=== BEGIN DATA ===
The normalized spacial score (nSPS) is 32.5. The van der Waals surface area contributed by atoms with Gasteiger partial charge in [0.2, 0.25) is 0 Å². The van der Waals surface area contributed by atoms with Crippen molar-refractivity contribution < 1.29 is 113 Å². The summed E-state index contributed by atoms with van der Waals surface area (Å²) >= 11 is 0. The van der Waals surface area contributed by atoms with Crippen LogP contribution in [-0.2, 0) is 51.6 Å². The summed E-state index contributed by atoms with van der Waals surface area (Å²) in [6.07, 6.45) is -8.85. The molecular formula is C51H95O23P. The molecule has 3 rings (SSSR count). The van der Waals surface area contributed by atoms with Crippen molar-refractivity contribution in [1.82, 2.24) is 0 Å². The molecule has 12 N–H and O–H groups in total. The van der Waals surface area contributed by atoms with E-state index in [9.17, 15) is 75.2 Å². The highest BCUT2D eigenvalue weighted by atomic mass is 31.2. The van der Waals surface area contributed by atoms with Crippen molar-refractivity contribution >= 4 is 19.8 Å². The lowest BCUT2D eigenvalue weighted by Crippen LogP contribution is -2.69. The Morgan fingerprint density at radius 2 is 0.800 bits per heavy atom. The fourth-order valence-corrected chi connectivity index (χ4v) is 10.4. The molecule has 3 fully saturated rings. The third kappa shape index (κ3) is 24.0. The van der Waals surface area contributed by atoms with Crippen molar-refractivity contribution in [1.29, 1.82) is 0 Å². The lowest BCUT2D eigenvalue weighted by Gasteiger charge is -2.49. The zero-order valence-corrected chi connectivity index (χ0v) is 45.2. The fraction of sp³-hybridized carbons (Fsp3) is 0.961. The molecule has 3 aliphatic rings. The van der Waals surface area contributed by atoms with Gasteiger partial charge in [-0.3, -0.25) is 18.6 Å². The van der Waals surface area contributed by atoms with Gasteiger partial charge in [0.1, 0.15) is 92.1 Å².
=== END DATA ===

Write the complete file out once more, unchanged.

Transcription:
The normalized spacial score (nSPS) is 32.5. The van der Waals surface area contributed by atoms with Gasteiger partial charge in [0.2, 0.25) is 0 Å². The van der Waals surface area contributed by atoms with Crippen molar-refractivity contribution < 1.29 is 113 Å². The summed E-state index contributed by atoms with van der Waals surface area (Å²) >= 11 is 0. The van der Waals surface area contributed by atoms with Crippen LogP contribution in [-0.2, 0) is 51.6 Å². The summed E-state index contributed by atoms with van der Waals surface area (Å²) in [6.07, 6.45) is -8.85. The molecular formula is C51H95O23P. The molecule has 3 rings (SSSR count). The van der Waals surface area contributed by atoms with Crippen molar-refractivity contribution in [1.82, 2.24) is 0 Å². The molecule has 12 N–H and O–H groups in total. The van der Waals surface area contributed by atoms with E-state index in [9.17, 15) is 75.2 Å². The highest BCUT2D eigenvalue weighted by atomic mass is 31.2. The van der Waals surface area contributed by atoms with Crippen molar-refractivity contribution >= 4 is 19.8 Å². The lowest BCUT2D eigenvalue weighted by Crippen LogP contribution is -2.69. The Morgan fingerprint density at radius 2 is 0.800 bits per heavy atom. The fourth-order valence-corrected chi connectivity index (χ4v) is 10.4. The molecule has 3 fully saturated rings. The third kappa shape index (κ3) is 24.0. The van der Waals surface area contributed by atoms with Crippen molar-refractivity contribution in [1.29, 1.82) is 0 Å². The lowest BCUT2D eigenvalue weighted by Gasteiger charge is -2.49. The zero-order valence-corrected chi connectivity index (χ0v) is 45.2. The fraction of sp³-hybridized carbons (Fsp3) is 0.961. The molecule has 3 aliphatic rings. The van der Waals surface area contributed by atoms with Gasteiger partial charge in [-0.3, -0.25) is 18.6 Å². The van der Waals surface area contributed by atoms with Gasteiger partial charge in [0.1, 0.15) is 92.1 Å².